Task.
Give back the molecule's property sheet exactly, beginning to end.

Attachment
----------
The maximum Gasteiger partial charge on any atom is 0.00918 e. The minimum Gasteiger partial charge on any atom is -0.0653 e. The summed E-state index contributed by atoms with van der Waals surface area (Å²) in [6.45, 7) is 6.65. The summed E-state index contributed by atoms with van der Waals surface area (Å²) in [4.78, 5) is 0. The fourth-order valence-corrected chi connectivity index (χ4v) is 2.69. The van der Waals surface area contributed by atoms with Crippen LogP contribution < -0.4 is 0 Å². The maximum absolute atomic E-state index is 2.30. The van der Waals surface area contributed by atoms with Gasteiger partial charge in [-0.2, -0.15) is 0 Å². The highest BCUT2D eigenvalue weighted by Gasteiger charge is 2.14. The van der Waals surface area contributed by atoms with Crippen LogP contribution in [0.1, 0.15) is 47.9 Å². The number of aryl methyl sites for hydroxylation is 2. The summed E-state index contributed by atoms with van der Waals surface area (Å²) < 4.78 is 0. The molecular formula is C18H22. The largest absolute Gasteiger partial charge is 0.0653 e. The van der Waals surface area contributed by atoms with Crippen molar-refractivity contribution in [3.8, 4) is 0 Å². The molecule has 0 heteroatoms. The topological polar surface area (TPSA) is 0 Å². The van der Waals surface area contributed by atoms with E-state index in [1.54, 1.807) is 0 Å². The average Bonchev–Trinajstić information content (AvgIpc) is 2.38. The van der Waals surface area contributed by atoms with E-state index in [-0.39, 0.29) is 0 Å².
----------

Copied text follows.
The maximum Gasteiger partial charge on any atom is 0.00918 e. The minimum Gasteiger partial charge on any atom is -0.0653 e. The summed E-state index contributed by atoms with van der Waals surface area (Å²) in [6.45, 7) is 6.65. The summed E-state index contributed by atoms with van der Waals surface area (Å²) in [4.78, 5) is 0. The fourth-order valence-corrected chi connectivity index (χ4v) is 2.69. The van der Waals surface area contributed by atoms with Crippen LogP contribution < -0.4 is 0 Å². The maximum absolute atomic E-state index is 2.30. The van der Waals surface area contributed by atoms with Gasteiger partial charge in [-0.2, -0.15) is 0 Å². The highest BCUT2D eigenvalue weighted by Gasteiger charge is 2.14. The van der Waals surface area contributed by atoms with Crippen LogP contribution in [0.1, 0.15) is 47.9 Å². The number of aryl methyl sites for hydroxylation is 2. The summed E-state index contributed by atoms with van der Waals surface area (Å²) < 4.78 is 0. The molecular formula is C18H22. The largest absolute Gasteiger partial charge is 0.0653 e. The van der Waals surface area contributed by atoms with Crippen molar-refractivity contribution in [3.8, 4) is 0 Å². The molecule has 0 heteroatoms. The topological polar surface area (TPSA) is 0 Å². The van der Waals surface area contributed by atoms with E-state index in [1.54, 1.807) is 0 Å². The average Bonchev–Trinajstić information content (AvgIpc) is 2.38. The van der Waals surface area contributed by atoms with E-state index in [-0.39, 0.29) is 0 Å².